Older lung cancer patients whose disease has spread to the brain could be spared potentially harmful radiotherapy, new research indicates.
University of Queensland researcher Dr Tanya Holt said the international study – published inThe Lancet – showed that ‘whole brain radiotherapy’ (WBRT) had no benefit to the length or quality of life in non-small cell lung cancer (NSCLC) patients aged over 60.
Dr Holt said WBRT was used widely for tumour control, but it had significant side-effects including fatigue, hair loss and nausea, in addition to toxicity that could damage cognitive function and memory.
“This research shows that WBRT may be beneficial in patients who are younger than 60, but it should not be standard treatment for the majority of older patients with non-small cell lung cancer that has metastasised to the brain,” she said.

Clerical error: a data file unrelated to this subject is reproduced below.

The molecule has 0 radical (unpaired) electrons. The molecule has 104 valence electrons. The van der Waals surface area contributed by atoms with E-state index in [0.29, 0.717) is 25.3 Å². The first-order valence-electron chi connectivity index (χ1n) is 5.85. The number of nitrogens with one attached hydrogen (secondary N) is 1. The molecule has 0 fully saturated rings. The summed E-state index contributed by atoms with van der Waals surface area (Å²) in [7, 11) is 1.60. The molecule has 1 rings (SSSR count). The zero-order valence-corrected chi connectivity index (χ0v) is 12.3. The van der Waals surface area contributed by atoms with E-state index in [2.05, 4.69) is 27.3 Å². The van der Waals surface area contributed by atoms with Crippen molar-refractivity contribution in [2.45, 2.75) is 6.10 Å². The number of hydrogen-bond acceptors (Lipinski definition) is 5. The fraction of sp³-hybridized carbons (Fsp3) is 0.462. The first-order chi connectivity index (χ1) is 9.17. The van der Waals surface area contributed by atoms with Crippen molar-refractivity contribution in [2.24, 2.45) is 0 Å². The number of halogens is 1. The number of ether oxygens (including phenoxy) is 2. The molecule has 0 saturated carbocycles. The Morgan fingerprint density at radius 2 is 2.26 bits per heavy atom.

Patients who received WBRT survived only five days longer overall, compared to a group of patients who received ‘supportive care’ and steroids to minimise tumour-related symptoms.
“There were no clear differences in the number of serious adverse events reported in both groups, although in WBRT patients, more episodes of drowsiness, hair loss, nausea, and dry/itchy scalp were reported,” she said.
The clinical trial involved more than 500 patients (with an average age of 66) with advanced lung cancer in Australia and the United Kingdom, and was led by Dr Paula Mulvenna from Newcastle Hospitals NHS Foundation Trust, Newcastle-upon-Tyne.
An estimated 12,200 new lung cancer diagnoses will be made in Australia this year, and almost a third of all non-small cell cases will eventually spread to the brain.
“The prognosis for these patients is poor, and survival times for the majority have improved little since the 1980s,” Dr Holt said.
“Patients with NSCLC need to discuss all treatment options and their own circumstances with their oncologists, and weigh up the possible side-effects as well as the potential benefits of all treatments.”
Source: The University of Queensland